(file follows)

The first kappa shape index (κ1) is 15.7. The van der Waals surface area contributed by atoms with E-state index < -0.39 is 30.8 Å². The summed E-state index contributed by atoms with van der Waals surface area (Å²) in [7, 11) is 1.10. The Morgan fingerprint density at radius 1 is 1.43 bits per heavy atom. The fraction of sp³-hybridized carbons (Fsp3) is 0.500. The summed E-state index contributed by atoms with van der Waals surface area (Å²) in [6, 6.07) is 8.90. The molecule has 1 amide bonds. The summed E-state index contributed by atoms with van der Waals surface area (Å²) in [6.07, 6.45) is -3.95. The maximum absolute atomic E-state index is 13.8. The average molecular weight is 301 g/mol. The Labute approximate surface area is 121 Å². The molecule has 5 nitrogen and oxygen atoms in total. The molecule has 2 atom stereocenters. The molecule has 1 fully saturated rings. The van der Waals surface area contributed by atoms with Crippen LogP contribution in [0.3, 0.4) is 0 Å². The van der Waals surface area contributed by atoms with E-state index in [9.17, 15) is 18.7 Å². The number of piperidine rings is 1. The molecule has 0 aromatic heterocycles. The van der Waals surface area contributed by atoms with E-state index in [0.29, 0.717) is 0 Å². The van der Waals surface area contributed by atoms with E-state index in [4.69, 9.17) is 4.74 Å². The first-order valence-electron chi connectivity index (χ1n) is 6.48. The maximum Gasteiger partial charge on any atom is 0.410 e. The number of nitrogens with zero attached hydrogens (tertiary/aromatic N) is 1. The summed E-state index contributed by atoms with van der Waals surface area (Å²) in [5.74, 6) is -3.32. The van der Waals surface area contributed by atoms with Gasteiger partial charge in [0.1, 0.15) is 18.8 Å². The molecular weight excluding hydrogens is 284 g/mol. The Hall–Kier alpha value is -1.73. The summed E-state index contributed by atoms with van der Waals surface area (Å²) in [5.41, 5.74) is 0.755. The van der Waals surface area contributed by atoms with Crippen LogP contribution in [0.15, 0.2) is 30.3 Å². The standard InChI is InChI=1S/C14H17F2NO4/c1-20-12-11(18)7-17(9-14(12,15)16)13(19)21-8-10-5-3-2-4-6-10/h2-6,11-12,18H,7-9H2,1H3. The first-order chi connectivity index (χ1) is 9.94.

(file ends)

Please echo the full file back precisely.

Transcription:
The first kappa shape index (κ1) is 15.7. The van der Waals surface area contributed by atoms with E-state index < -0.39 is 30.8 Å². The summed E-state index contributed by atoms with van der Waals surface area (Å²) in [7, 11) is 1.10. The Morgan fingerprint density at radius 1 is 1.43 bits per heavy atom. The fraction of sp³-hybridized carbons (Fsp3) is 0.500. The summed E-state index contributed by atoms with van der Waals surface area (Å²) in [6, 6.07) is 8.90. The molecule has 1 amide bonds. The summed E-state index contributed by atoms with van der Waals surface area (Å²) in [6.07, 6.45) is -3.95. The maximum absolute atomic E-state index is 13.8. The average molecular weight is 301 g/mol. The Labute approximate surface area is 121 Å². The molecule has 5 nitrogen and oxygen atoms in total. The molecule has 2 atom stereocenters. The molecule has 1 fully saturated rings. The van der Waals surface area contributed by atoms with Crippen LogP contribution in [0.3, 0.4) is 0 Å². The van der Waals surface area contributed by atoms with E-state index in [9.17, 15) is 18.7 Å². The number of piperidine rings is 1. The molecule has 0 aromatic heterocycles. The van der Waals surface area contributed by atoms with E-state index in [0.29, 0.717) is 0 Å². The van der Waals surface area contributed by atoms with E-state index in [4.69, 9.17) is 4.74 Å². The first-order valence-electron chi connectivity index (χ1n) is 6.48. The maximum Gasteiger partial charge on any atom is 0.410 e. The number of nitrogens with zero attached hydrogens (tertiary/aromatic N) is 1. The summed E-state index contributed by atoms with van der Waals surface area (Å²) in [5.74, 6) is -3.32. The van der Waals surface area contributed by atoms with Gasteiger partial charge in [0.1, 0.15) is 18.8 Å². The molecular weight excluding hydrogens is 284 g/mol. The Hall–Kier alpha value is -1.73. The summed E-state index contributed by atoms with van der Waals surface area (Å²) in [5.41, 5.74) is 0.755. The van der Waals surface area contributed by atoms with Crippen LogP contribution in [0.15, 0.2) is 30.3 Å². The standard InChI is InChI=1S/C14H17F2NO4/c1-20-12-11(18)7-17(9-14(12,15)16)13(19)21-8-10-5-3-2-4-6-10/h2-6,11-12,18H,7-9H2,1H3. The first-order chi connectivity index (χ1) is 9.94.